You are right the correct term is internment camps but mentally I always thought of them as concentration camps so I tend to not correct myself when I say it outloud. But we all agree they were despicable no matter the wording which is what I was trying to get at.
UnDave35 UnDave35 8 years
I'm just glad that the same people who are outraged about this are also outraged at the other kidnappings and political killings going on throughout the world that aren't perpetrated by Americans. Now if they would only step up and show it.
ceej ceej 8 years
i think that a lot of the prisoners in Guantanamo are there for very flimsy reasons, or were merely foot soldiers. Case in point, Australian David hicks who was there from 2001 to 2007 before he was brought to trial. A troubled young man who joined the taliban in 1999 he was never in a position of power and didn't know anything. As far as gaining intelligence from him, it was a waste of time. All the time, effort and money spent on keeping him and others in Cuba could have been used to actually find Osama Bin Laden.
rabidmoon rabidmoon 8 years
Wow, I actually see comments above that tell me we can justify what happened based on the fact the guys had PHOTOS OF THE TALIBAN? Guilty until proven innocent is all well and good, folks, when you are on the right side of the fence - but when you are on the wrong one, you woudn't care for it too much, I reckon. Seriously, when a nation stoops to torture they are NO BETTER than the accused. And don't get me started on the Japanese internment camps, it was hardly a picnic, and they were a colossal human rights violation along with a complete waste of time. Not that THAT combination is anything new to US policy. :P
CaterpillarGirl CaterpillarGirl 8 years
it wasnt me correcting it for the intent of "they werent bad places" i am just a sucker for correct wording in terms of historical correctness. sorry.
ceej ceej 8 years
Yes, they delayed it. They were lads, very naive and through a series of events were just in the wrong place at the wrong time.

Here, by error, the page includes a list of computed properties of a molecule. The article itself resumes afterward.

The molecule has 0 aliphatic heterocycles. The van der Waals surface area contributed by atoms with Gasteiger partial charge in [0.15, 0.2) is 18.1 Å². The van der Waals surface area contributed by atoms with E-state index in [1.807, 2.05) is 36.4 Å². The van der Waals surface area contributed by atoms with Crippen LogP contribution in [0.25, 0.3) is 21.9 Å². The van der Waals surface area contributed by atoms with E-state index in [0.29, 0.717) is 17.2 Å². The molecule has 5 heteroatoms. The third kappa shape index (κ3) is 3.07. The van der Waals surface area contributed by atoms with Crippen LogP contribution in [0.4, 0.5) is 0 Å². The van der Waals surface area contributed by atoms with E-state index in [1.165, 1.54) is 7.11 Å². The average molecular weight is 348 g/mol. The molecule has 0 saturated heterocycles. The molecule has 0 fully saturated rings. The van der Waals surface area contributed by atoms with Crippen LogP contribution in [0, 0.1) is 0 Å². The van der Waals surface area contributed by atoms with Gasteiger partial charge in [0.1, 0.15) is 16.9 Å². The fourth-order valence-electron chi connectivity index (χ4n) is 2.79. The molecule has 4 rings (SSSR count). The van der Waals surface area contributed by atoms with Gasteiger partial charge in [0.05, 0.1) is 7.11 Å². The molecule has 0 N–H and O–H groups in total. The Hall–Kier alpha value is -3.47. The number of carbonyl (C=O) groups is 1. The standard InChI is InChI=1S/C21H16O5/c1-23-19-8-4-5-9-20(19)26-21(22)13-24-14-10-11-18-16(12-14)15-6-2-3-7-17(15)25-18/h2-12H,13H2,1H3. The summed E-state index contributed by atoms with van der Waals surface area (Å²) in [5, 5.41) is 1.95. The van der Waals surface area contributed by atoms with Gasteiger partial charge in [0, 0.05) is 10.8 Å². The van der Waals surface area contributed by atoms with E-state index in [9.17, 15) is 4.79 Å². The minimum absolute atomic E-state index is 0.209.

Jude-C Jude-C 8 years
Changing the verbiage won't erase the shame of having done such a thing to 110,000 people just because they were at least 1/16th Japanese in origin. Terrible things happen when the fearmongers get their way; that's a lesson we have to continue to learn, apparently.
mondaymoos mondaymoos 8 years
CaterpillarGirl, call them what you want, but they were for all intents and purposes concentration camps. I live in an area where one of these camps were, and reading the signs posted by our own government about the way the Japanese citizens were treated is enough to make you sick to your stomach. It's why I don't find information like this particular post hard to believe at all.
CaterpillarGirl CaterpillarGirl 8 years
ceej, i am confused, the wedding was put off for two years?
ceej ceej 8 years
Michael Winterbottom made a film called "Road to Guantanamo" about three young British lads who were at a cousins wedding in Afghanistan. They were held for TWO years, some of that time at camp x ray under the most appalling conditions. They were released without charge after they repeatedly refused to sign "confessions" that would assure their release. They eventually got to go to their cousins wedding. This story is just one of many.
CaterpillarGirl CaterpillarGirl 8 years
internment, not concentration.